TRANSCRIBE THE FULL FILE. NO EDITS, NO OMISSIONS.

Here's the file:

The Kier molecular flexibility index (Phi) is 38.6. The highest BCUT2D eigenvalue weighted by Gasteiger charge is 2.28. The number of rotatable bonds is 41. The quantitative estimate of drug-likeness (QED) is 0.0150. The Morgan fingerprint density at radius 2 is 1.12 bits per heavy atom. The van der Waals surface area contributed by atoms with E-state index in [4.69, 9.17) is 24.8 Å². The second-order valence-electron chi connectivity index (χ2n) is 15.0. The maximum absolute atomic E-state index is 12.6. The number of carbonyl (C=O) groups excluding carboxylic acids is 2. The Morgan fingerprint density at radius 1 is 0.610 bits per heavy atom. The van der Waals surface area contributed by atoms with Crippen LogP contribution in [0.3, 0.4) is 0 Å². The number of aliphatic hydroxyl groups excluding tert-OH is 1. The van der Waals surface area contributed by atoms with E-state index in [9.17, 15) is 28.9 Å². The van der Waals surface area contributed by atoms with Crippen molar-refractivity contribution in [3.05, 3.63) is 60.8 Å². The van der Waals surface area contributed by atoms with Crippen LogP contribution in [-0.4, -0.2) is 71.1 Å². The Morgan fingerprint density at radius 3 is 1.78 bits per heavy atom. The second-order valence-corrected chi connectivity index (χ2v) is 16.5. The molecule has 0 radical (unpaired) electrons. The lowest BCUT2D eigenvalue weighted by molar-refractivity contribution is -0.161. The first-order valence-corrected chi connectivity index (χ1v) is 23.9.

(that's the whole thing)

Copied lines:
The Kier molecular flexibility index (Phi) is 38.6. The highest BCUT2D eigenvalue weighted by Gasteiger charge is 2.28. The number of rotatable bonds is 41. The quantitative estimate of drug-likeness (QED) is 0.0150. The Morgan fingerprint density at radius 2 is 1.12 bits per heavy atom. The van der Waals surface area contributed by atoms with E-state index in [4.69, 9.17) is 24.8 Å². The second-order valence-electron chi connectivity index (χ2n) is 15.0. The maximum absolute atomic E-state index is 12.6. The number of carbonyl (C=O) groups excluding carboxylic acids is 2. The Morgan fingerprint density at radius 1 is 0.610 bits per heavy atom. The van der Waals surface area contributed by atoms with Crippen LogP contribution in [0.3, 0.4) is 0 Å². The number of aliphatic hydroxyl groups excluding tert-OH is 1. The van der Waals surface area contributed by atoms with E-state index in [9.17, 15) is 28.9 Å². The van der Waals surface area contributed by atoms with Crippen molar-refractivity contribution in [3.05, 3.63) is 60.8 Å². The van der Waals surface area contributed by atoms with Crippen LogP contribution in [-0.4, -0.2) is 71.1 Å². The Morgan fingerprint density at radius 3 is 1.78 bits per heavy atom. The second-order valence-corrected chi connectivity index (χ2v) is 16.5. The molecule has 0 radical (unpaired) electrons. The lowest BCUT2D eigenvalue weighted by molar-refractivity contribution is -0.161. The first-order valence-corrected chi connectivity index (χ1v) is 23.9.